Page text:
BT has unveiled details of a new product that could make high-speed Internet access available to 97 percent of the UK population. Called "Midband", the product will provide a connection running at up to 128 kilobits per second (Kbps), and although it will not be a true always-on service like ADSL or cable broadband, it will offer some of broadband's benefits.
Danon announced Midband at the e-Summit in London on Tuesday. He said the Midband service is being developed because even under the best conditions, BT's ADSL network is only likely to ever cover 90 percent of UK households. Midband, he believes, could push coverage to 97 percent.
"Midband consists of two 64Kbps connections bundled together to create a 128Kbps channel. It will not be completely always-on, but it will provide 'always-on' email," explained Danon.
Trials of Midband are expected to begin in March or April of next year. Danon would not disclose how much it will cost, except that it will be "cheaper, but not much cheaper" than BT Broadband, which costs £27 per month. He added that BT did not regard Midband as a broadband product.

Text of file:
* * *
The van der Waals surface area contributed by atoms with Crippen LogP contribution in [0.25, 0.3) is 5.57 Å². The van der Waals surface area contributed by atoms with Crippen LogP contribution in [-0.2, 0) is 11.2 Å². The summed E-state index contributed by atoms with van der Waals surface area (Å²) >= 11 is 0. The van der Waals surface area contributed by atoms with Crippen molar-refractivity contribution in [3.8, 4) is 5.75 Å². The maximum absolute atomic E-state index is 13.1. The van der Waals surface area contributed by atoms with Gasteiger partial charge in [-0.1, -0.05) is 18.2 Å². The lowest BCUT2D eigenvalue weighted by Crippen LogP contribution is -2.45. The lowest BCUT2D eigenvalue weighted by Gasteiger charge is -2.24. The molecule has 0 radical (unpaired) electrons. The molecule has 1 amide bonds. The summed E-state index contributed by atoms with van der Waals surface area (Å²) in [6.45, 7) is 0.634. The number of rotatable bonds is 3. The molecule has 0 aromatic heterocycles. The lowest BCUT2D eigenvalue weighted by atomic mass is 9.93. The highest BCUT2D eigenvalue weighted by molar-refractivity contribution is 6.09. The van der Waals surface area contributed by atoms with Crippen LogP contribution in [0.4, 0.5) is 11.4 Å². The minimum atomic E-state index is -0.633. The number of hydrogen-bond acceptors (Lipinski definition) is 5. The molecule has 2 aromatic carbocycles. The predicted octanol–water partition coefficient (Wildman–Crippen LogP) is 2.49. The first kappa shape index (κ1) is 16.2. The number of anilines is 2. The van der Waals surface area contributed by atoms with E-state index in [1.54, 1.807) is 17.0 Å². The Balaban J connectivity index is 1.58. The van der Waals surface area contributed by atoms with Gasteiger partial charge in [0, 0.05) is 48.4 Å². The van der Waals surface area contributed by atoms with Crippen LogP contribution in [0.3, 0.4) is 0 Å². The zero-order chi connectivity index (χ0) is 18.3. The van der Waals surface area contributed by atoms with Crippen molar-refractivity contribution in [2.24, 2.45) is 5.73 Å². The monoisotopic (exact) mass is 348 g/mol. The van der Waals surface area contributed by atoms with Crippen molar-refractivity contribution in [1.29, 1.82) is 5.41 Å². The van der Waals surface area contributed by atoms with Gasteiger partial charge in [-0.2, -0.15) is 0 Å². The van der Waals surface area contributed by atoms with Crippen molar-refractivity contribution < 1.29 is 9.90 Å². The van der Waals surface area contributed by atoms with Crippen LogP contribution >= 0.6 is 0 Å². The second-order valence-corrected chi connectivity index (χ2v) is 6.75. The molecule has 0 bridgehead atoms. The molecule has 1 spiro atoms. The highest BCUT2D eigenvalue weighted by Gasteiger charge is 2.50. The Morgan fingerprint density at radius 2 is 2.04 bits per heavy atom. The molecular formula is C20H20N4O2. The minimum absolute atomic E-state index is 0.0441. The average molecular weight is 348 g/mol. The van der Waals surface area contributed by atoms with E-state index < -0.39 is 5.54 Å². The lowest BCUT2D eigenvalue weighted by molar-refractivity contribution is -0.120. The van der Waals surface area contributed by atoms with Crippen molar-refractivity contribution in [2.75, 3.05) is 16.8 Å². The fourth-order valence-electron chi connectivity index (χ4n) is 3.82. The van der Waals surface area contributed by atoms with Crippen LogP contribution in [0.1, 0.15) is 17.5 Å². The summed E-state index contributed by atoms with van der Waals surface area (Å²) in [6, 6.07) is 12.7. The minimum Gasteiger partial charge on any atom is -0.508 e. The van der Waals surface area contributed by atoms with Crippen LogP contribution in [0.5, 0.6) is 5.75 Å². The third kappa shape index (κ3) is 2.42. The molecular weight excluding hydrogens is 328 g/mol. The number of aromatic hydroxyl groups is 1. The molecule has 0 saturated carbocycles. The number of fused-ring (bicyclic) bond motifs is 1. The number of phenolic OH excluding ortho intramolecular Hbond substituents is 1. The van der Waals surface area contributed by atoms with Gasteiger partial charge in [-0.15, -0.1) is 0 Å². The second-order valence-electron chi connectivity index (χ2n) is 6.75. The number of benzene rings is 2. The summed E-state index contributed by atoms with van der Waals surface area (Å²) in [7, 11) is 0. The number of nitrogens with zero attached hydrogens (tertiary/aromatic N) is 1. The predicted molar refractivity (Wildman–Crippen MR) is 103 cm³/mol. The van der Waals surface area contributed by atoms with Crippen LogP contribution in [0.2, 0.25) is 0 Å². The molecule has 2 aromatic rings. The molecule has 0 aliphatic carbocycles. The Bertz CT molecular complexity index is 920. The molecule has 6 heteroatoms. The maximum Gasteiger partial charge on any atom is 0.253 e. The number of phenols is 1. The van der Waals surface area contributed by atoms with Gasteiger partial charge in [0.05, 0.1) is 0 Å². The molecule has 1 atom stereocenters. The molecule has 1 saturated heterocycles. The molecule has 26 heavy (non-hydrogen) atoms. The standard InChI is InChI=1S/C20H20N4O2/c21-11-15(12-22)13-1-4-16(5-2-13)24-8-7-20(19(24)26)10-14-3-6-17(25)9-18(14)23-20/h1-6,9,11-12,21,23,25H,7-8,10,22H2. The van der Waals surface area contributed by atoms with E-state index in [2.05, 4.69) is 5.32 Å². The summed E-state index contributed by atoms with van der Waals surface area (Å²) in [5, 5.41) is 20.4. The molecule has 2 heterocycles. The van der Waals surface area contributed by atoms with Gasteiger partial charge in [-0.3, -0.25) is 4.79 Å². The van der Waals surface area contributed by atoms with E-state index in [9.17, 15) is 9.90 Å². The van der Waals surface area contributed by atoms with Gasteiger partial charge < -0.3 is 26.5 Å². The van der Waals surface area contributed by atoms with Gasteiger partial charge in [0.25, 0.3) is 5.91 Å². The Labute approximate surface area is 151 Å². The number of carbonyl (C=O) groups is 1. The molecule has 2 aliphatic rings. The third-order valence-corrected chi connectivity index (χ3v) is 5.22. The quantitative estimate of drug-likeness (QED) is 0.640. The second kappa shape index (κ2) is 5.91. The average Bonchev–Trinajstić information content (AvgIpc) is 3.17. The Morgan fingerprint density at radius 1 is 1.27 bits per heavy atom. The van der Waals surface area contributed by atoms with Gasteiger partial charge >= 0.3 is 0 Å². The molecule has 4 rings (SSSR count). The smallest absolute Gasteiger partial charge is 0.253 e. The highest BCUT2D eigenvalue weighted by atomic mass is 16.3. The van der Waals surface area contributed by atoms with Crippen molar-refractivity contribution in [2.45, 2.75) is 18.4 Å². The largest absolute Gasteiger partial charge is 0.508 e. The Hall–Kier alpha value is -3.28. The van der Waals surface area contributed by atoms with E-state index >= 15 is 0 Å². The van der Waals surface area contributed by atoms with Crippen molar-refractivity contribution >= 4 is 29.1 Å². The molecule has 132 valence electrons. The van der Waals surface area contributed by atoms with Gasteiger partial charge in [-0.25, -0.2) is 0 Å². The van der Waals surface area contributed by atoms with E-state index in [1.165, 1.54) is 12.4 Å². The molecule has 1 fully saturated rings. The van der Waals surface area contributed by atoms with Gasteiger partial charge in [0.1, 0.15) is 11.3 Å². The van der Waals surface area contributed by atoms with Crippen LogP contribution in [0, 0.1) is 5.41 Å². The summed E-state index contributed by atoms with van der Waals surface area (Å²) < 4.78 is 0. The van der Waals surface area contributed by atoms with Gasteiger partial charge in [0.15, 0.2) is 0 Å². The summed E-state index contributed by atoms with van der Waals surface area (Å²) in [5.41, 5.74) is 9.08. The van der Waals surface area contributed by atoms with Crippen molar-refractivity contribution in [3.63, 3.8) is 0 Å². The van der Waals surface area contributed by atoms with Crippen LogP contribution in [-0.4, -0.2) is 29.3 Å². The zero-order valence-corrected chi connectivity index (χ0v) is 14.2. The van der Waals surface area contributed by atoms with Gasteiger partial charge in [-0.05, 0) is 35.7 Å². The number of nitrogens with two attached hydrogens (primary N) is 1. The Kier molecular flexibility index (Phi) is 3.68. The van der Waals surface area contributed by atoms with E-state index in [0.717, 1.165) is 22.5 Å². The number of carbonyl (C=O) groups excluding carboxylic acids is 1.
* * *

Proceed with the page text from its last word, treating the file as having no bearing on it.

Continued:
Danon told the e-Summit he was optimistic that BT Wholesale's ADSL network, which currently covers 66 percent of the population, could eventually reach 90 percent. He said he believes that the existing measures BT is taking to address the broadband divide, such as its pre-registration scheme, would bring coverage up to 80 percent, with further progress dependent on technological progress.
These could include measures to extend the physical distance over which ADSL will work, satellite and wireless broadband, and mini-DSLAMs. "We believe that by mid-2005, broadband services could be available to around 90 percent of the country," predicted Danon.
Danon warned, though, the government and regulators also have their part to play -- and welcomed the speech made at the e-Summit by Tony Blair in which he announced that all schools will be given a broadband connection by 2006.
"Regulatory bodies need to really understand that this is an emerging market and it cannot be regulated by a heavy hand. We need smart regulation that enables competition that does not kill the market," Danon insisted. "We need to understand that making the strong weak will not help. We need to make the strong play fair, and we are up for that."
Have your say instantly, and see what others have said. Go to the Telecoms forum.
Let the editors know what you think in the Mailroom.